Swamy: India's Upset: Pre-Election Alliances Were Key--Biggest questions to focus on economic policy

Date: 05-14-2004

HONOLULU (May 14) -- The outcome of India's 14th general elections, in which the ruling National Democratic Alliance (NDA) was defeated by an alliance led by the once-dominant Congress Party, was a big surprise to most election watchers. The reasons for the NDA's defeat are complex, said Arun Swamy, an East-West Center specialist on South Asia, but a key factor was the ability of the Congress Party to form alliances before the election.

Indications for some time had shown that the tide was turning against the NDA and its leading constituent, the Bharatiya Janata Party (BJP). While early opinion polls forecast a landslide victory for the NDA, later ones suggested
that the government would come back with a bare majority in parliament. (272 seats are needed for a majority). Subsequently, exit polls after each phase of the four-phase election process made it clear that the NDA was going to lose its majority.

What was not expected, Swamy said, was that the NDA's final seat tally of 185 would drop well below those of the Congress and its pre-election allies (217), while the Congress Party itself, with 145 seats, edged out the BJP (138) to become the single largest party in parliament for the first time since 1996. With the remaining 137 seats going to parties that mostly prefer the Congress Party to the BJP, most notably the two communist parties and a socialist party from northern India, the next government is almost certainly going to be formed by the Congress Party.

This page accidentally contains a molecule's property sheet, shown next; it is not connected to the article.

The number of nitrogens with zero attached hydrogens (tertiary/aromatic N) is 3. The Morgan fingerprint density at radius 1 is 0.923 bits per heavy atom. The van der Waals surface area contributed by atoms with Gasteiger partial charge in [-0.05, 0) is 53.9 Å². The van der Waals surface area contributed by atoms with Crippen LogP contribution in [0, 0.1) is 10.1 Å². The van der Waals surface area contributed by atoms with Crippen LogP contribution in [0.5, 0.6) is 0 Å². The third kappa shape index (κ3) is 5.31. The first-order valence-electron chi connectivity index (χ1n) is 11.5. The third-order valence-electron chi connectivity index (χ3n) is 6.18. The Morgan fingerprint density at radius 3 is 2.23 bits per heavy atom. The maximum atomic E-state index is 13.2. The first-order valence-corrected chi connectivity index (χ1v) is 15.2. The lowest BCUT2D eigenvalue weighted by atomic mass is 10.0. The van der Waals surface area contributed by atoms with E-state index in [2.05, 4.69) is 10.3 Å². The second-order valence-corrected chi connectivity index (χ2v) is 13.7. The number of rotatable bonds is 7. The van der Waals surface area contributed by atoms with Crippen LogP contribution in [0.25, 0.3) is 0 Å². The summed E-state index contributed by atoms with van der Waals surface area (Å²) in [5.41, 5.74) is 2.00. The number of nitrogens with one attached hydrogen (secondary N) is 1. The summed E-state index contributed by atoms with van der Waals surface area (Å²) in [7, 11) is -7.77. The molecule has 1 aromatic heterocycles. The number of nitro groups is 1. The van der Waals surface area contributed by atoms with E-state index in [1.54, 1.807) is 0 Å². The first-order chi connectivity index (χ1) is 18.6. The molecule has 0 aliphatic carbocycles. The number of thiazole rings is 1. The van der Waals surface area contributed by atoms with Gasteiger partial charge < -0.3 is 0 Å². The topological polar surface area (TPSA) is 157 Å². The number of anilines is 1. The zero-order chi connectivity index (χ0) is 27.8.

As many commentators have suggested, the ruling alliance's emphasis on issues that appealed to the urban middle class left the poorer and rural voters unimpressed. In several key states the NDA, where it had done well in the past, was almost wiped out, among them the largest state, Uttar Pradesh, and two big southern states. However, there were many regions where the NDA improved its performance over the last election. In many of these regions, the Congress Party was in power locally, or had been in power until recently. This suggests, Swamy said, that voters tended to vote against the party in power locally, whatever that party was.

Moreover, the key to the election, Swamy said, was the ability of the Congress Party to form alliances before the election. In India's electoral system, where many parties compete but one can win seats even with a low percentage of the votes, parties that come in second often win a much lower percentage of the seats than their vote share. Differences in the Congress party's ability to form alliances often explained why the NDA was almost wiped out in some states but dramatically improved its standing in other nearby states.

The implications of the Congress Party's victory for the future of Indian politics are many, Swamy said. The most obvious is that India's long-standing political dynasty, the Nehru-Gandhis, are likely to return to office. Sonia Gandhi, the Italian-born widow of Rajiv Gandhi, who served as prime minister from 1984-89, is credited with having led the party to victory and could take over as prime minister. Her son, Rahul, ran for parliament, while her daughter, Priyanka, was an active campaigner.